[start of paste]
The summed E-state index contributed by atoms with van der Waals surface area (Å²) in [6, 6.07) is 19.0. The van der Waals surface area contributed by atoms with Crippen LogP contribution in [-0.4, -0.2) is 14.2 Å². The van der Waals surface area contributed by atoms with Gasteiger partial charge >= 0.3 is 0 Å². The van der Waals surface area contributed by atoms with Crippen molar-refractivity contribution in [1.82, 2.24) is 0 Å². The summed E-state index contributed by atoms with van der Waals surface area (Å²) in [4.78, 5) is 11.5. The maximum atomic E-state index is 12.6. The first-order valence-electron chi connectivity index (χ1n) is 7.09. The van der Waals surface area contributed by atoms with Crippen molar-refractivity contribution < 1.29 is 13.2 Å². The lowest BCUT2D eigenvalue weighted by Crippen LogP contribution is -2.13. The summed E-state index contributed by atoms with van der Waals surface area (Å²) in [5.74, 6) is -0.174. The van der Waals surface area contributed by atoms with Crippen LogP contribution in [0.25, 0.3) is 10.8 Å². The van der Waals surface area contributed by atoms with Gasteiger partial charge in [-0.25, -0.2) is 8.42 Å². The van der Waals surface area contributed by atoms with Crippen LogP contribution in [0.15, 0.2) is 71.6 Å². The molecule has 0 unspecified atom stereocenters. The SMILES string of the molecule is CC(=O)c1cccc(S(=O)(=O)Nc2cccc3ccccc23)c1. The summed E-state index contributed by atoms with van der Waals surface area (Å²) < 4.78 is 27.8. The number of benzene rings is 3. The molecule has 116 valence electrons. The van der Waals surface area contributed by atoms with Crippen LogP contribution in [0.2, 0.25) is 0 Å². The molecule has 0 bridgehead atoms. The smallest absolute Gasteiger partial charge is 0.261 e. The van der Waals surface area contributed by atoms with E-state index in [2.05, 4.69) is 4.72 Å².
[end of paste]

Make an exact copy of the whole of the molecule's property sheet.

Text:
The summed E-state index contributed by atoms with van der Waals surface area (Å²) in [6, 6.07) is 19.0. The van der Waals surface area contributed by atoms with Crippen LogP contribution in [-0.4, -0.2) is 14.2 Å². The van der Waals surface area contributed by atoms with Gasteiger partial charge >= 0.3 is 0 Å². The van der Waals surface area contributed by atoms with Crippen molar-refractivity contribution in [1.82, 2.24) is 0 Å². The summed E-state index contributed by atoms with van der Waals surface area (Å²) in [4.78, 5) is 11.5. The maximum atomic E-state index is 12.6. The first-order valence-electron chi connectivity index (χ1n) is 7.09. The van der Waals surface area contributed by atoms with Crippen molar-refractivity contribution < 1.29 is 13.2 Å². The lowest BCUT2D eigenvalue weighted by Crippen LogP contribution is -2.13. The summed E-state index contributed by atoms with van der Waals surface area (Å²) in [5.74, 6) is -0.174. The van der Waals surface area contributed by atoms with Crippen LogP contribution in [0.25, 0.3) is 10.8 Å². The van der Waals surface area contributed by atoms with Gasteiger partial charge in [-0.25, -0.2) is 8.42 Å². The van der Waals surface area contributed by atoms with Crippen LogP contribution in [0.15, 0.2) is 71.6 Å². The molecule has 0 unspecified atom stereocenters. The SMILES string of the molecule is CC(=O)c1cccc(S(=O)(=O)Nc2cccc3ccccc23)c1. The summed E-state index contributed by atoms with van der Waals surface area (Å²) < 4.78 is 27.8. The number of benzene rings is 3. The molecule has 116 valence electrons. The van der Waals surface area contributed by atoms with Crippen LogP contribution in [0.2, 0.25) is 0 Å². The molecule has 0 bridgehead atoms. The smallest absolute Gasteiger partial charge is 0.261 e. The van der Waals surface area contributed by atoms with E-state index in [2.05, 4.69) is 4.72 Å².